SARASOTA, Fla., Aug. 28, 2012 /PRNewswire/ -- It might seem difficult to believe, but, even in 2012, there are many parts of the United States that still lack the technological foundations needed for broadband Internet access. Wireless and wireline providers, as well as government agencies, have debated the different remedies to this problem for years, but, as a recent news report makes clear, they do not always see eye to eye. According to BusinessWeek, the federal government has offered stimulus money to telco and cable companies interested in expanding their broadband Internet access to rural communities—but many companies have refused to take the subsidies offered, saying that even with these free dollars from the government it is still not a profitable proposition for them to serve these remote communities. The most recent broadband subsidy controversy has earned a comment from xG Technology, the innovative firm behind xMax wireless broadband radio technology.
xG Technology Vice President of Marketing Rick Rotondo has responded to the recent broadband dust-up with a statement to the press. "Rural broadband (and the lack of access to it) has been an issue facing the country for many years," says Rotondo. "While the debate has many times been positioned as one of private industry vs. government build-out, there is a more fundamental aspect to this than which entity is the right one to take on the risk and potential rewards. At the heart of the debate is a financial question: whether economics, even with substantial government monies, justify the capital outlay required to deploy and operate highly rural broadband networks. It is this issue, along with the needs of those missing out on the digital revolution, that should be the topic at the center of the discussion."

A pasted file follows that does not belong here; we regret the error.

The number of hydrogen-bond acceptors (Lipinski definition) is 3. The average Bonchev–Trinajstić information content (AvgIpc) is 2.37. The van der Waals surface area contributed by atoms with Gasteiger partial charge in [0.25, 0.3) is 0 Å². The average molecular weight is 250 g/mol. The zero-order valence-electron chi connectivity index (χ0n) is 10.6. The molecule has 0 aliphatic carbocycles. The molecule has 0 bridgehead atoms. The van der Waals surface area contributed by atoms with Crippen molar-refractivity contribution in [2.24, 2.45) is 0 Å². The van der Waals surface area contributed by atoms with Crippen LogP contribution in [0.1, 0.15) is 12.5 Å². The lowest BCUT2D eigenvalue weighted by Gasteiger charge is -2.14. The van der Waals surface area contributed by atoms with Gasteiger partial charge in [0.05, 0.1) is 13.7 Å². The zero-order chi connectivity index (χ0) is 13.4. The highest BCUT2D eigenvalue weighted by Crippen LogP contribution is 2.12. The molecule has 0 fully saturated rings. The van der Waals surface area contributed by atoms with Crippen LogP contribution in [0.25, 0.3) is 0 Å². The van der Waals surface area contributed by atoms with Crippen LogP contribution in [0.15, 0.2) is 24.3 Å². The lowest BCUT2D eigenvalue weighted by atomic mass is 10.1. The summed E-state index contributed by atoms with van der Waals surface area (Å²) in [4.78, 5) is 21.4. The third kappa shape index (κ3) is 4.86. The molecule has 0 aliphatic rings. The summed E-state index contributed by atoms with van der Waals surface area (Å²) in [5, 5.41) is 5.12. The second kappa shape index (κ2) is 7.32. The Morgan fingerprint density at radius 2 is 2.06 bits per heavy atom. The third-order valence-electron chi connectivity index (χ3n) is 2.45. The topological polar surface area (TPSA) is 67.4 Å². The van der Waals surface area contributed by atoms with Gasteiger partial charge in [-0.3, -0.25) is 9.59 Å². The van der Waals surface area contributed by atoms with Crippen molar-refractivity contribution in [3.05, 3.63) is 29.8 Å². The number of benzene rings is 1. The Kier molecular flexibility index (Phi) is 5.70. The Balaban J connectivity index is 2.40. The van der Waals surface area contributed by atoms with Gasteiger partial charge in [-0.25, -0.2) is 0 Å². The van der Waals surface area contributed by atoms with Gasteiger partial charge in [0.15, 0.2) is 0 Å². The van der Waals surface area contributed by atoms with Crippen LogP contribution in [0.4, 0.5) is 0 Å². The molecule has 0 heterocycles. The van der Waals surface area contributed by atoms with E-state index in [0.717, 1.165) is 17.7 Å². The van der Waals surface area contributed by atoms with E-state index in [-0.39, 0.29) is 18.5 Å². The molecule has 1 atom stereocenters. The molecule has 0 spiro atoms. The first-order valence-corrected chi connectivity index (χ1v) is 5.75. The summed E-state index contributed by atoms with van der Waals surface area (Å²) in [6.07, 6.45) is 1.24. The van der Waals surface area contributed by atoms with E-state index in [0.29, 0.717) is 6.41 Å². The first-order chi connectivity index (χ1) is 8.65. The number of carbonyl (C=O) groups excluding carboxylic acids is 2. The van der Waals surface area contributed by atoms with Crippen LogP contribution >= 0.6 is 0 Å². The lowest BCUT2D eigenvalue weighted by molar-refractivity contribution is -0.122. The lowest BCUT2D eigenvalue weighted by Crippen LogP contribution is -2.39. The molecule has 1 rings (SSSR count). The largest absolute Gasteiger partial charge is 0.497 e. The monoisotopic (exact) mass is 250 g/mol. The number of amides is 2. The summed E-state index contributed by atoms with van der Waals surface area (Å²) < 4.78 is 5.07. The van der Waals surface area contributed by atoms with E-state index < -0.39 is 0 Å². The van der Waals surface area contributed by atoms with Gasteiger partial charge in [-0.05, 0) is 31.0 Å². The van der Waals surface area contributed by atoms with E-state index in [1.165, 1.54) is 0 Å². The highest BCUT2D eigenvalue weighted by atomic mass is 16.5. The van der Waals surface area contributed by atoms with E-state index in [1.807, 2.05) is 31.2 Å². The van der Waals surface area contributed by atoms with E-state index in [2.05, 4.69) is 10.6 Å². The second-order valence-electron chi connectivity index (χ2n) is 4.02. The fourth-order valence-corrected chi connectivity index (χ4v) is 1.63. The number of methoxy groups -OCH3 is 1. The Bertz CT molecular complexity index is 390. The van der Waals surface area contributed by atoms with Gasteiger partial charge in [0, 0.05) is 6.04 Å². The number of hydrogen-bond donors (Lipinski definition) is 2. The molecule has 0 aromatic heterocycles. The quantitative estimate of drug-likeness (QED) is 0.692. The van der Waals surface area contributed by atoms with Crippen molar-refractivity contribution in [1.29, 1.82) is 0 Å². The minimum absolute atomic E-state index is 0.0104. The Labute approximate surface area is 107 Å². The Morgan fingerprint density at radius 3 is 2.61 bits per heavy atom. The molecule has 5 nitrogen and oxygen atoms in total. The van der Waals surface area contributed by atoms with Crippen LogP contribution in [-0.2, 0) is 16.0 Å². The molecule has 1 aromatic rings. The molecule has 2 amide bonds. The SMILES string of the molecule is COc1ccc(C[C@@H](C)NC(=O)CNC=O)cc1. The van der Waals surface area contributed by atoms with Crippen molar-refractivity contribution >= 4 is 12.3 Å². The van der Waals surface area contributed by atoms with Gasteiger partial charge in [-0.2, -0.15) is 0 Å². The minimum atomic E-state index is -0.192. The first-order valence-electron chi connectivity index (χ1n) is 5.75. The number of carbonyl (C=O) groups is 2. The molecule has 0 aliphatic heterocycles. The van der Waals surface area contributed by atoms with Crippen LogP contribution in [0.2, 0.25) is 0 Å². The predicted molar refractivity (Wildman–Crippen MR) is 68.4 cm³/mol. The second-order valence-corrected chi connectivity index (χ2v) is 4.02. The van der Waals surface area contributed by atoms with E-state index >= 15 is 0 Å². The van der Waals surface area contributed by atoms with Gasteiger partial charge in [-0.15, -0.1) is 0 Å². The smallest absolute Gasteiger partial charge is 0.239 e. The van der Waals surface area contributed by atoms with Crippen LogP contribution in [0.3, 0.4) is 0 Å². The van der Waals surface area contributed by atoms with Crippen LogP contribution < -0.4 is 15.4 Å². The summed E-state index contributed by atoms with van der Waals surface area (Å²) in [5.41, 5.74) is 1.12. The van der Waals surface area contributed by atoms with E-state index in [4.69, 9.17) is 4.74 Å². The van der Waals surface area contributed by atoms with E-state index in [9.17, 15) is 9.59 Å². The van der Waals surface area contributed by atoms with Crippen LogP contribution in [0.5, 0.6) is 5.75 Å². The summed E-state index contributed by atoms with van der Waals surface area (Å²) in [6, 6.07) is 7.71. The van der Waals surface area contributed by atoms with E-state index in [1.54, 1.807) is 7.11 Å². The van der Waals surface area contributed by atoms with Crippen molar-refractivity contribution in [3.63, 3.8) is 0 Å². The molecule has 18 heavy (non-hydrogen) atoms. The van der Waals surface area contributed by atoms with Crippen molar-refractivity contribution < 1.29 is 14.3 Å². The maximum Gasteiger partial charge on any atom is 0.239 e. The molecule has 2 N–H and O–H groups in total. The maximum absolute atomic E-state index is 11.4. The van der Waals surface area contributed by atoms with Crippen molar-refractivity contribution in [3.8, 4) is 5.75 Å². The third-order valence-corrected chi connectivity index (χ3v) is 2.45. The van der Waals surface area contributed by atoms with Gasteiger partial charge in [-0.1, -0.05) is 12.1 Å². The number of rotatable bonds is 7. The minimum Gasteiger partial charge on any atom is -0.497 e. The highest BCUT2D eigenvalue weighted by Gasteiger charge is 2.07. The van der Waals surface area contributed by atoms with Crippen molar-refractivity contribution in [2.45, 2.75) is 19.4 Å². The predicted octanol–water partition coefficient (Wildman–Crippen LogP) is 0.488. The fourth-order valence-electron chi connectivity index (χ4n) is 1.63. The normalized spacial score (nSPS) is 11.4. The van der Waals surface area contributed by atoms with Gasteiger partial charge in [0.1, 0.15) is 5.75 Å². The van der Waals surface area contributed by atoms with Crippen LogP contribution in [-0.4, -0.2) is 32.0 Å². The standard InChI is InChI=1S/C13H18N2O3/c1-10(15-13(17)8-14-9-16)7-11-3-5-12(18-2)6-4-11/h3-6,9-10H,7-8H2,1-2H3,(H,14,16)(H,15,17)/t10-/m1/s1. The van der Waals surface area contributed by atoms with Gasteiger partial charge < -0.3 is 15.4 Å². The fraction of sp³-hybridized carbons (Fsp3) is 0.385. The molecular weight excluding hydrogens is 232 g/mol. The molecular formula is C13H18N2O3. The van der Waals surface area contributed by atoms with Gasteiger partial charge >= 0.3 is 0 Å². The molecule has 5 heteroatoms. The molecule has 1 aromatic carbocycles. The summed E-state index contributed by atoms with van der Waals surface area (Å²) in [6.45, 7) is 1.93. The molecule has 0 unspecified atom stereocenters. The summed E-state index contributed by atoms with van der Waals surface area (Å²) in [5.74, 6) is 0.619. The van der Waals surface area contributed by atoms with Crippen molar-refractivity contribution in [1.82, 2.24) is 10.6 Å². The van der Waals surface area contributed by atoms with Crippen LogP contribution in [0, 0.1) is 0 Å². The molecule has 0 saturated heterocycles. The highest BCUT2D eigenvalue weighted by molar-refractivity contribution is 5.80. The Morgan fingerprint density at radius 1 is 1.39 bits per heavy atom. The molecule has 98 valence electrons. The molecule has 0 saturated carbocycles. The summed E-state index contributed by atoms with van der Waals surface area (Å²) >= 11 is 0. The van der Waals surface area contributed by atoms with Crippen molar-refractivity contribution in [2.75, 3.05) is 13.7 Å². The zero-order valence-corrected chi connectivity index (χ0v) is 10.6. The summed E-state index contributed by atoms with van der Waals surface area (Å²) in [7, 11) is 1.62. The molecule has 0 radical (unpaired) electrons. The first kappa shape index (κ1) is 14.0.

The xG Technology statement continues with a comment on broadband economics. "Using traditional network approaches, the economics are difficult to justify for private industries, which even with government subsidies, must deliver an acceptable ROI," notes Rotondo. "Similarly, government agencies are facing tight budgets and cannot pursue projects that are not cost effective and provide the most return for their constituents. However, new approaches that leverage game-changing technical advances that have the potential to change the economics and redefine the debate in a way that both industry and government benefit from delivering broadband services to neglected rural markets."
Rotondo concludes his statement with a summary of the company's xMax technology. "xG Technology's xMax wireless broadband solution delivers this new game-changing technology in a cost-effective and simple-to-deploy solution," he comments. "Using freely available, abundant and zero-cost unlicensed frequencies, broadband services can be delivered without the cost of trenching, stringing cable over vast distances, or purchasing expensive licensed frequencies. xMax wireless equipment provides a practical solution for serving a small and geographically diverse customer base, while delivering state of the art voice, video, and data service with a high quality of service (QoS) that these customers deserve."
xG Technology is one of the world's premier developers of innovative wireless communication technologies. The company's patented intellectual property portfolio includes a wide array of applications, including smart wireless networks that can help address the pending global spectrum shortage. xG Technology is the firm behind xMax, the first carrier-class cognitive (i.e. smart) radio network. xMax's standards-based IP architecture reduces network deployment, management and operational expenses while also simplifying the delivery of fixed and mobile services. Based in the United States, xG has over 60 U.S. and more than 140 international patents and pending patent applications. For more information, please visit www.xgtechnology.com.
SOURCE xG Technology